Jobless Floridians wishing to receive unemployment benefits must now log on to the state’s unemployment website every two weeks to affirm they are still unemployed, a requirement that has some fearing a repeat of computer problems that originally plagued the benefit application process.
To minimize the number of users overloading the state’s unemployment computer system called CONNECT, last month Gov. Ron DeSantis temporarily eliminated a requirement that claimants must regularly return to the website to verify their employment status.
The governor also waived an additional rule that claimants prove they are actively searching for a new job.
Beginning this week, although the work search requirement remains waived through May 30, claimants must once again re-certify their need for for unemployment benefits.
“To comply with federal law, claimants will be required to return to the CONNECT system every two weeks to request their benefits or ‘claim their weeks’,” said a spokesperson for Florida’s Department of Economic Opportunity.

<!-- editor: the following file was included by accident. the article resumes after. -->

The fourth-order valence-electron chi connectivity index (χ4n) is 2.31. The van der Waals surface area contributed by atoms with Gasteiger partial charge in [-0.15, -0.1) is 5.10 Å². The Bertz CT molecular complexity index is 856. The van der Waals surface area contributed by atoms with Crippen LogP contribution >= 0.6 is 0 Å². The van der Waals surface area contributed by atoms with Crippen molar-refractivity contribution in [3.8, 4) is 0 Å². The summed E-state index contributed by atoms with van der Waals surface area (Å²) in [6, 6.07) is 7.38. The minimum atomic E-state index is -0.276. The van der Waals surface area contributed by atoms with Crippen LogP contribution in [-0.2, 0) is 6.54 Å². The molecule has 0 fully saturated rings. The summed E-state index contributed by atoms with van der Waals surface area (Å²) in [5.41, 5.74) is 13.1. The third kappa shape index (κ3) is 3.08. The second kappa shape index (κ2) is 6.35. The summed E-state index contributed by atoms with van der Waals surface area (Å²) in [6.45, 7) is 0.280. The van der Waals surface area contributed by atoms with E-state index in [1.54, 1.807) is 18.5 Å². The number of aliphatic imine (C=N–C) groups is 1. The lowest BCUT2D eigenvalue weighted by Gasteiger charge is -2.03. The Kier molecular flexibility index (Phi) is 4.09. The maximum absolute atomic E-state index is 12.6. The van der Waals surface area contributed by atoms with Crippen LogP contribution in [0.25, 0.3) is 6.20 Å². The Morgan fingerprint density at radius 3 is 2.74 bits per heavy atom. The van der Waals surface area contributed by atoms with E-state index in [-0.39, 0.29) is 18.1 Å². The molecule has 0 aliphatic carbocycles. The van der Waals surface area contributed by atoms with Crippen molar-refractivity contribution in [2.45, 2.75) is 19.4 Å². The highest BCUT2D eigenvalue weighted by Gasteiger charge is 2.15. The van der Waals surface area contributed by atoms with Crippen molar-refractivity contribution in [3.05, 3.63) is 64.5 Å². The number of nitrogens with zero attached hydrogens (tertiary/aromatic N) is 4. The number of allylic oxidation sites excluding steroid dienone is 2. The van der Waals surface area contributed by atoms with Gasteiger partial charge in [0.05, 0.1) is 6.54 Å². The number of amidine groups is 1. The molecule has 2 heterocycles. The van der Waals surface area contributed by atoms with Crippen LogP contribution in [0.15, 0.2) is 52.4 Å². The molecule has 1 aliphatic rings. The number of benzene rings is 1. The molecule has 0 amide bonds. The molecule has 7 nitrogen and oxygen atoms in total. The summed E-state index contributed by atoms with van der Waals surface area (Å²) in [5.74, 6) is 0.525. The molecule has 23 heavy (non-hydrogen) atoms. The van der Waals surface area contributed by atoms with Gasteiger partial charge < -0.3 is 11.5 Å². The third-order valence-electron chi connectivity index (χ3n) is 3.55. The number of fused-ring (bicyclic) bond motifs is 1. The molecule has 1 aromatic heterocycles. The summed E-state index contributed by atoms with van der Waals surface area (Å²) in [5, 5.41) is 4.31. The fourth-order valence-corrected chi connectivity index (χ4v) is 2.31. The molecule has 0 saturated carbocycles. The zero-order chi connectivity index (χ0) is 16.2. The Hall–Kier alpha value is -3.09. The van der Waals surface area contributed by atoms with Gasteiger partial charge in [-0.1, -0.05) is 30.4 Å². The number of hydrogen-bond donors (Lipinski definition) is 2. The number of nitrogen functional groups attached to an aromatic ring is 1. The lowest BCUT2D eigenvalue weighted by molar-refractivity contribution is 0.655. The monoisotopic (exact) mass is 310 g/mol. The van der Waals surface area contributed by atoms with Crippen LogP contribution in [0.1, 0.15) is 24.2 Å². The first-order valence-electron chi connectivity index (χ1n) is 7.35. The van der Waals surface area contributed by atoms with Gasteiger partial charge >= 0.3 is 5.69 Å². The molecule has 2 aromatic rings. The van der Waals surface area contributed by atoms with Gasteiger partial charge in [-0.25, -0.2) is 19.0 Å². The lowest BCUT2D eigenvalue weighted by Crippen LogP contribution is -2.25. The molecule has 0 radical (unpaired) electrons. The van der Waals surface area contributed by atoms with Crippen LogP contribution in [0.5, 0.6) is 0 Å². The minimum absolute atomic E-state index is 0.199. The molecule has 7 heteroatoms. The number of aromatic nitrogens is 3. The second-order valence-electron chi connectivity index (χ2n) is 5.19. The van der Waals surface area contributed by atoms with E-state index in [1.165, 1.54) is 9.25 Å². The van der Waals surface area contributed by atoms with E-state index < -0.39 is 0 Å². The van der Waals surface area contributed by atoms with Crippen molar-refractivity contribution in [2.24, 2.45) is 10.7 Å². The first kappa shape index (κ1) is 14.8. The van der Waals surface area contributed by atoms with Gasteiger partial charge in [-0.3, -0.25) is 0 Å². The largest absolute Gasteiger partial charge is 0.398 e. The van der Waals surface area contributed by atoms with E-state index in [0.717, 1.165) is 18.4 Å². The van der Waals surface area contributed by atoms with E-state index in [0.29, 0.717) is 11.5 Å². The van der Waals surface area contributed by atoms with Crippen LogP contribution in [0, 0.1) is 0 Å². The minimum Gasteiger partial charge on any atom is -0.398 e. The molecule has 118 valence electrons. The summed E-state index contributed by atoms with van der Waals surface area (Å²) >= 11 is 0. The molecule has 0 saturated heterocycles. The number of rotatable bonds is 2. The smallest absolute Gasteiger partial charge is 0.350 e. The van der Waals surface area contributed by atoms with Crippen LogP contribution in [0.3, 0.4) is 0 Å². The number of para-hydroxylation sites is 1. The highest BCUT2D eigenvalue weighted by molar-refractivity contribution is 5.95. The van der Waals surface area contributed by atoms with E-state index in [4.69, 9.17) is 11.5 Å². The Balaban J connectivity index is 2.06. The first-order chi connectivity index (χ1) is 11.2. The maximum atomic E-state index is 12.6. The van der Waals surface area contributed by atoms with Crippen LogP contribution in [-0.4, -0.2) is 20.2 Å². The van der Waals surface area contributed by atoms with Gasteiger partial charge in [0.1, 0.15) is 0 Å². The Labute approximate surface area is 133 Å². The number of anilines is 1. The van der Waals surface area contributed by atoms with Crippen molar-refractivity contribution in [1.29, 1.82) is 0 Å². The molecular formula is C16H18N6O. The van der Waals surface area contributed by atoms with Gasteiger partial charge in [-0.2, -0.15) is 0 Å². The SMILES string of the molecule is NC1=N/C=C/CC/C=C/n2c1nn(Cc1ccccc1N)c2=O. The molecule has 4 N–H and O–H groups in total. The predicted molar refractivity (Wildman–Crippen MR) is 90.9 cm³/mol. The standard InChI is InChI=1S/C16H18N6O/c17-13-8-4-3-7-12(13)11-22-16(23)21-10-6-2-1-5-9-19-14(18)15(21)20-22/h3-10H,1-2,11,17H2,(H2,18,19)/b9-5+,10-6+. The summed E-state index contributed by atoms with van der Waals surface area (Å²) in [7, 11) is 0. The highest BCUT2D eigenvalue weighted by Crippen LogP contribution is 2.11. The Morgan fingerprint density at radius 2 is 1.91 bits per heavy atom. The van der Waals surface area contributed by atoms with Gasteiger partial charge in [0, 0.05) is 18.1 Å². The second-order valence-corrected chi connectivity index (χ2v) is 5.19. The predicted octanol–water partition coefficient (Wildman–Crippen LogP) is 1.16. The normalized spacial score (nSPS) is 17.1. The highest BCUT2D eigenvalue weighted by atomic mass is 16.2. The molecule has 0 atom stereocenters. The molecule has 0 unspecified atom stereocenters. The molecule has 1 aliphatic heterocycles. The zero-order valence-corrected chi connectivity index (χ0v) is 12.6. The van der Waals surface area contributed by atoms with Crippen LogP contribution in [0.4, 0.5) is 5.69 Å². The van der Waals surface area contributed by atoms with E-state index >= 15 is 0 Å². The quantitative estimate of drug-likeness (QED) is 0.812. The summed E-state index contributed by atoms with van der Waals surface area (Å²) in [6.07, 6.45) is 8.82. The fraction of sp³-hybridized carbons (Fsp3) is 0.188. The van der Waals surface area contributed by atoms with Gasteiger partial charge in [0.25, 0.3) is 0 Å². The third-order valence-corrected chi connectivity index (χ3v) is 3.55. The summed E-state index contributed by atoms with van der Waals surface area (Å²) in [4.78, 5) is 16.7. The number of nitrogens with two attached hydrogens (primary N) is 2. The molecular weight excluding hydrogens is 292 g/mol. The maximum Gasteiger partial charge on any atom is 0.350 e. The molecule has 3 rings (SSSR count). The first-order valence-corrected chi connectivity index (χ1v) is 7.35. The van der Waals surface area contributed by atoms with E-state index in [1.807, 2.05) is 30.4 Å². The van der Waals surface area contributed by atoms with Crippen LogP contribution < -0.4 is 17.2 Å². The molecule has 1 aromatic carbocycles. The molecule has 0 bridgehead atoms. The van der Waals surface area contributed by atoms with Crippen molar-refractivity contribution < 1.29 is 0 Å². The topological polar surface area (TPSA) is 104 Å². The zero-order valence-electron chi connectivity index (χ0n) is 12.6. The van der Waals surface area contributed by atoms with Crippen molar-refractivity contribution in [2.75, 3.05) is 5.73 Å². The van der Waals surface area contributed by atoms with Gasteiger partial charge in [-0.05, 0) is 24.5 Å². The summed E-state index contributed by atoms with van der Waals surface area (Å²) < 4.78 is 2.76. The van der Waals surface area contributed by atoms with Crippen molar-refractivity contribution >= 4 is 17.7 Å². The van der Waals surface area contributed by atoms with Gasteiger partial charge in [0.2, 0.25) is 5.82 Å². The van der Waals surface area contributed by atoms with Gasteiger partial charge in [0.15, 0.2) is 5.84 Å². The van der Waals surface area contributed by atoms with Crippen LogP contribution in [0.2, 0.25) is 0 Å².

Although state officials have spent millions of dollars upgrading the agency’s computer infrastructure, some benefit-seekers are concerned they may once again have problems using the state website due to an increased volume of Floridians logging on.
“I work for a major retailer across the U.S. and when we know Black Friday is happening, it’s going to crash our (computer) systems,” said Joann Lewis.
Even though Lewis has received several unemployment benefit payments, she is concerned that issues with the state website will make it harder for her to collect future payments.
“I think we’re going to see the system crash. We’re going to see a lot of network errors happening,” predicted Lewis, who is unsure when she will return to her job in the retail industry.
Charon Hannick, who was furloughed from her job in Central Florida’s hospitality industry last month, has already experienced problems trying to re-certify on the state’s website.
“It took me three tries today to log in,” Hannick said.
After she was eventually able to fill out several online forms detailing her current employment status, Hannick learned she would need to return to the state website later in the week to finish the re-certification process.
“That all took about two hours for about 15 minutes of input,” Hannick said.
Lewis is concerned that potential computer problems will hurt jobless Floridians and make it difficult for the state employees who are trying to distribute payments.
“(DEO employees) are having to deal with all these issues as well. When the system isn’t working for us, it isn’t working for them either,” Lewis said.